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Career Conferences: Corrigan O’Donohue ‘87 and Kyle Smith ‘04

Catholic Central Alumni Kyle Smith ‘04 and Corrigan O’Donohue ‘87 spoke to students interested in careers in law services, law enforcement, and city planning on March 16 as a part of CC’s Career Conferences series.

Both alumni discussed their career paths and touched on possible paths post-graduation for students interested in careers in law services or law enforcement. 

O’Donohue, Police Chief of Sylvan Lake and Retired Police Chief and Assistant City Manager of Royal Oak, completed three years of active duty in the Marines after graduating from Catholic Central. Starting out as a patrol officer in Royal Oak soon after, O’Donohue worked his way up the ranks and was named police chief in 2011. 

“I know there’s a lot of pressure on many kids here,” O’Donohue said. “It’s okay not knowing what you want to do. It’s okay to pursue a path different from your friend.”

O’Donohue stressed the importance of Catholic Central values to students as they look towards their future.

“What’s the school motto? ‘Teach me Goodness, Discipline, and Knowledge’. That’s all you need to be successful in life—but you have to learn them in that order, said O’Donohue.”

Advising students on skill sets to cultivate for a career in law enforcement, O’Donohue highlighted the importance of reading and writing.

“For law enforcement, everything you need to learn about police work will be in the academy,” he said. “On your own, learn how to read and write well. If it’s a well written police report, defense attorneys will take you seriously. I can teach you a lot of things as a young police officer, but I can’t teach you how to write. ”

Smith, a private practice attorney, first completed a Bachelor of Arts in Supply Chain Management from Michigan State University’s Eli Broad College of Business before continuing onto law school. It was not until Smith’s final semester of his business degree, however, that he discovered his passion for law. Taking a business law class, a requirement for the degree, Smith realized he was excited for class each week.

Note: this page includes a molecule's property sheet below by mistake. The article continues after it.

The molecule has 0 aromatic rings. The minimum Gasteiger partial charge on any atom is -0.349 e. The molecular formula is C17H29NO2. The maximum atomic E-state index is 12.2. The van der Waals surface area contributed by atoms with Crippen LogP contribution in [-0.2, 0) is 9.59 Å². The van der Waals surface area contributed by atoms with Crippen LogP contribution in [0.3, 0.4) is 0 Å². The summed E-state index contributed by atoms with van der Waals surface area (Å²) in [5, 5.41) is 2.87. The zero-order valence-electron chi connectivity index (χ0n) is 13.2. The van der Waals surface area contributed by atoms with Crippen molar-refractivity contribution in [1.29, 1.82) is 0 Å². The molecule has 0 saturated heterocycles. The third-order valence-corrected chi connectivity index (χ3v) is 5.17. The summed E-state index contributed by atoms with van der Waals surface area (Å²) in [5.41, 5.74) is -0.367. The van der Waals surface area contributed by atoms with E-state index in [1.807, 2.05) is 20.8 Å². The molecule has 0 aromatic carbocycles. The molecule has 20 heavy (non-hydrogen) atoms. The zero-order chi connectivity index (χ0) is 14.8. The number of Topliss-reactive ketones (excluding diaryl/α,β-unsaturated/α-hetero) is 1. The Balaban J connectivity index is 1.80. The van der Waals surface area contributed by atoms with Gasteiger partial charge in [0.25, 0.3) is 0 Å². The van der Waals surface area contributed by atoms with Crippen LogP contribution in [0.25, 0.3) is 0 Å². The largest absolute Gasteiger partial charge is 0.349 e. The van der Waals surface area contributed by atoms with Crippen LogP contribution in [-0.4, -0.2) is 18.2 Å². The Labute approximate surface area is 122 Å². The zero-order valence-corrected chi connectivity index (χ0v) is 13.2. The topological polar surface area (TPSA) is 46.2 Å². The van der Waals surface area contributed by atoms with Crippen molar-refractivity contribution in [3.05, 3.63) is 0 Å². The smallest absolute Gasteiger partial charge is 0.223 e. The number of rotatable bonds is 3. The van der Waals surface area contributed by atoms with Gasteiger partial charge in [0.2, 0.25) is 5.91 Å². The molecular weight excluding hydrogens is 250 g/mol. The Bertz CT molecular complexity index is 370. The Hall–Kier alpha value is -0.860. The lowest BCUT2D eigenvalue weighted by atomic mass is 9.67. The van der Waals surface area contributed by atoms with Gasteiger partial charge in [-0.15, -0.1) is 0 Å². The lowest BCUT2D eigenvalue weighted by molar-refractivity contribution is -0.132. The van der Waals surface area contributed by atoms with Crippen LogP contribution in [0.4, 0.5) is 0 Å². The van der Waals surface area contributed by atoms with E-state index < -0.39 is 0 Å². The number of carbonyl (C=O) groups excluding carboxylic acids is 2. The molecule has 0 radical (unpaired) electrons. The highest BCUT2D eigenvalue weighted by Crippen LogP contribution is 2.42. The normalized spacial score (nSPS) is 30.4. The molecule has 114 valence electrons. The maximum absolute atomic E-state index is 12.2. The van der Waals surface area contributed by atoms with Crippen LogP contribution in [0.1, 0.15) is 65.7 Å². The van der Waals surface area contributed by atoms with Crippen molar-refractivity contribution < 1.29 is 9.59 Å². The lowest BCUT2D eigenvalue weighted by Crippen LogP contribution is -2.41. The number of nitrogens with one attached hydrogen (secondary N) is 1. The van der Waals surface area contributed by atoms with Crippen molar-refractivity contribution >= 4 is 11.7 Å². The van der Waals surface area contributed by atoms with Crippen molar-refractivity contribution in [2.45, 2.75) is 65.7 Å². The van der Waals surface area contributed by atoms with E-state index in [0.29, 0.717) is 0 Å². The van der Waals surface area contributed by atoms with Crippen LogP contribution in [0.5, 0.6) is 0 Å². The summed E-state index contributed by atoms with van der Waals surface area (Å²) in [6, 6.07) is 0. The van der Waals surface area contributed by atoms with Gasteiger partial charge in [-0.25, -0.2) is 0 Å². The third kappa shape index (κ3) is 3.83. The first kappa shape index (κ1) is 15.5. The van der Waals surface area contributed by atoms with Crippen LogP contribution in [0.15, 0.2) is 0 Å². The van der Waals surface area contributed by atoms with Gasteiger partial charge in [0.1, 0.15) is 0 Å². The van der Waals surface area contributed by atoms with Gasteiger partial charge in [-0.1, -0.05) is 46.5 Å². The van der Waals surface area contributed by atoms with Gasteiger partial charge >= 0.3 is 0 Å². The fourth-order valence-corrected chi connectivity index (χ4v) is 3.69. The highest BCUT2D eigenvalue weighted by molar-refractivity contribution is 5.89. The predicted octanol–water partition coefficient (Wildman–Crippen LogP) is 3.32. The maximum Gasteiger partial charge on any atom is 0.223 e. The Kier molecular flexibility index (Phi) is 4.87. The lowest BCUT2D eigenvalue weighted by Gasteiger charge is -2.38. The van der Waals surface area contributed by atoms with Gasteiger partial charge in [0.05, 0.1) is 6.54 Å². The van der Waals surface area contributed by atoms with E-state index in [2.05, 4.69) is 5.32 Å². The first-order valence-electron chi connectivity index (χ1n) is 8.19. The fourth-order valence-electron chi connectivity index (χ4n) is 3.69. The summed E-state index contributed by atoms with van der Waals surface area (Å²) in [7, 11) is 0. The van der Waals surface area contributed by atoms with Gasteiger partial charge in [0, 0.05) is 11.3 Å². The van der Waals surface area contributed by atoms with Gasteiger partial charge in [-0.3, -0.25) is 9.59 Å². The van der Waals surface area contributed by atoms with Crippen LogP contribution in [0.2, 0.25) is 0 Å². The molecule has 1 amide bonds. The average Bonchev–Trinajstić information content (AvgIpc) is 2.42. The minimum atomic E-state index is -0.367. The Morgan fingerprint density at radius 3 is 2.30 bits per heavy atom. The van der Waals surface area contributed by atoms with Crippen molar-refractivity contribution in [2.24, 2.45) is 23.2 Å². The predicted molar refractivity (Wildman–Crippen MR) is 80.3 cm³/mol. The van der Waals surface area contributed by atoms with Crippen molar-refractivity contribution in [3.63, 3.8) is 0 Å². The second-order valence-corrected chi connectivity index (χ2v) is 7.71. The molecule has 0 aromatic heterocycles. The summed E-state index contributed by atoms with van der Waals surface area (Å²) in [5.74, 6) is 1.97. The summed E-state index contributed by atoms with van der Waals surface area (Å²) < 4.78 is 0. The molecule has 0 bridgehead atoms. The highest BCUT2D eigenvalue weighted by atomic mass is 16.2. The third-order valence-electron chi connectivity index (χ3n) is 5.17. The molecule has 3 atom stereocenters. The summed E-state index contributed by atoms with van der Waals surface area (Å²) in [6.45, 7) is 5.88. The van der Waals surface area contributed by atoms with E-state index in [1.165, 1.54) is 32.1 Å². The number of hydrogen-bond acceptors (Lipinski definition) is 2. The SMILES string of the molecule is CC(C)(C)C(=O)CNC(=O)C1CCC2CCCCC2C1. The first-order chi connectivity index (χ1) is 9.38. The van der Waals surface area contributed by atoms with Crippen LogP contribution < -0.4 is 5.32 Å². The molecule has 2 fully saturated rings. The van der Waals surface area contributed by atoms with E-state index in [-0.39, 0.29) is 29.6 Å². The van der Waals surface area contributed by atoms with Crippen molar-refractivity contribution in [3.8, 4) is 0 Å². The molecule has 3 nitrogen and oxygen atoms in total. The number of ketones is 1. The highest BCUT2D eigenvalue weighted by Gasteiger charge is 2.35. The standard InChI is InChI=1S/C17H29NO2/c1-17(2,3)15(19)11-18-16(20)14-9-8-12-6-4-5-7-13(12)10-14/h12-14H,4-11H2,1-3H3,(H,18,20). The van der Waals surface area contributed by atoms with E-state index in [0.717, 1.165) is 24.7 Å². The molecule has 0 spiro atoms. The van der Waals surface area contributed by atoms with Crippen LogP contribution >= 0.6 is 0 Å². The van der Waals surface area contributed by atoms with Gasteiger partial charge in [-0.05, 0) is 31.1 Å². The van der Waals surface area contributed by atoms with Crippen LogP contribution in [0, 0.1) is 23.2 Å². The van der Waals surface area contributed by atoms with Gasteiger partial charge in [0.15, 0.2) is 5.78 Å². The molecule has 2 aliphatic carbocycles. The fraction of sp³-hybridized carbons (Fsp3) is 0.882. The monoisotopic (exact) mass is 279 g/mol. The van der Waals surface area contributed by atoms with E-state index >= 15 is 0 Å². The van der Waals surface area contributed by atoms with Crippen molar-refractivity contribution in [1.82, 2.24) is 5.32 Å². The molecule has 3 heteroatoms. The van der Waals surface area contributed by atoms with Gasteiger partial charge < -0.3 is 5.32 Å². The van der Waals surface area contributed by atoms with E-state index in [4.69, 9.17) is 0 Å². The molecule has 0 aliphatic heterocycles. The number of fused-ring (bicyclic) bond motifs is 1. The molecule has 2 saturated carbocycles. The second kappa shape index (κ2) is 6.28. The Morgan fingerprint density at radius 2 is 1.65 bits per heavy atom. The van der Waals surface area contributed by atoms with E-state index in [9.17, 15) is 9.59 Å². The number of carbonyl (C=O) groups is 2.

“In that class, there weren't any wrong answers,” he said “The whole point of the class was to look at the issue from the other side, to look at your own argument and see where your weaknesses were.”

Smith walked students through the LSAT process and next steps after school, encouraging students to connect with the Shamrock Bar, an alumni network of lawyers, for shadow and internship opportunities. Smith also encouraged students to explore the many facets of law, explaining that not all lawyers are in the courtroom. 

“For me, private practice has opened up a lot of different doors,” he said, “You don’t have to be pigeon-holed to just one sector of law.”

Like O’Donohue, Smith also stressed to students the importance of Catholic Central values.

“You’re not going to understand how special this place is until you leave,” Smith said, “You’re going to realize that not everyone in the world has the same standards of Goodness, Discipline, and Knowledge. Treat your values like a rock. Wind doesn’t move your values, water doesn’t move your values.”

To close the conference, Smith encouraged students to realize the gift of their Catholic Central education.

“Please go home and thank whoever is allowing you to be here today,” he said. I didn’t realize the sacrifices my parents were making to send me here. My four years here were some of the best of my life. It’s always great to come back home”

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